Former talk show host Rosie O'Donnell offered up peanuts--literally--in support of domestic diva Martha Stewart. After sitting in the front row for the third day of testimony in Stewart's obstruction-of-justice trial, O'Donnell approached prosecutor Michael Schachter and offered him a bag of peanut M&M's to drop the case. "The rest of your life, you're going to be known as the guy who tried to take down Martha Stewart," O'Donnell said. "You should have passed on this gig." Schachter smiled and politely declined the candy.
Helen Hunt Expecting
Actress Helen Hunt and her boyfriend, Matthew Carnahan, are expecting their first child this summer, People magazine reports. Hunt, 40, has been dating the 42-year-old producer since 2001, after her brief marriage to Hank Azaria ended. Carnahan penned the Fox series Fastlane in 2002, produced and created the ABC crime drama Thieves in 2001, and wrote, produced and directed a documentary on former New York Mayor Rudy Giuliani, Rudyland. Hunt last appeared in Woody Allen's 2001 comedy,The Curse of the Jade Scorpion.
Manilow Released From Hospital
Singer Barry Manilow has returned to his Palm Springs, Calif., home after a 24-hour hospital stay brought on by stress-related chest pains and an irregular heartbeat, Reuters reports. Manilow, 57, underwent a series of tests and procedures and was discharged from the hospital late Sunday. The singer had been in New York, where he says he "endured two of the most grueling days of arbitration" in a lawsuit in which he and co-writer Bruce Sussman are fighting to regain the rights to their stage musical Harmony.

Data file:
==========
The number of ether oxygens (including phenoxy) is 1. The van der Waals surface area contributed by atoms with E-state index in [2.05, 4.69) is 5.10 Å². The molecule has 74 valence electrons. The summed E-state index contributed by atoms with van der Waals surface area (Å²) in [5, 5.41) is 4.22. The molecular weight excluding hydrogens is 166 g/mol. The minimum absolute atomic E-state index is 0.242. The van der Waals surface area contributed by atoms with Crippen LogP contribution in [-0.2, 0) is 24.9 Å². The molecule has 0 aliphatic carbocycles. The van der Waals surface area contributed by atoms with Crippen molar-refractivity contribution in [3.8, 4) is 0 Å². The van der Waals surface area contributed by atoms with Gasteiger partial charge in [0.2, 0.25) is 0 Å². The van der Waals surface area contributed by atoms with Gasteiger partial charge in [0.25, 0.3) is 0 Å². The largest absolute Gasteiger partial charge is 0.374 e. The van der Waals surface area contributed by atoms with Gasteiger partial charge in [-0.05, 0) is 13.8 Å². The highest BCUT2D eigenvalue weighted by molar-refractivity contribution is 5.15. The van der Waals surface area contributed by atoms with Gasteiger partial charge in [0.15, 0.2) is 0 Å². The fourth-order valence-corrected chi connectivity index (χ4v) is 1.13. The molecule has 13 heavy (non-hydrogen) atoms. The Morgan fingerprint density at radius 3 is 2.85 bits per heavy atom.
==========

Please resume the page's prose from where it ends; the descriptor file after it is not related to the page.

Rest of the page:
Vandross Won't Attend Grammys
Luther Vandross, who is nominated for five Grammy awards including song of the year for "Dance With My Father," will not be able to attend Sunday's awards ceremony in Los Angeles, the AP reports. The wheelchair-bound singer suffered a severe stroke last April and spent several weeks in a hospital before being transferred to a rehabilitation facility in the New York City area. His business manager, Carmen Romano, said in a statement Monday: "It would have been a tremendous moment for Luther to attend the Grammy Awards this year, but on the advice of his doctors, I regret to say that Luther won't be able to make this trip."
Void Wins British Award
The American docudrama Touching the Void (watch the trailer) was named best film at the 31st annual Evening Standard British Film Awards on Sunday in London. Set in 1985, the film recounts ad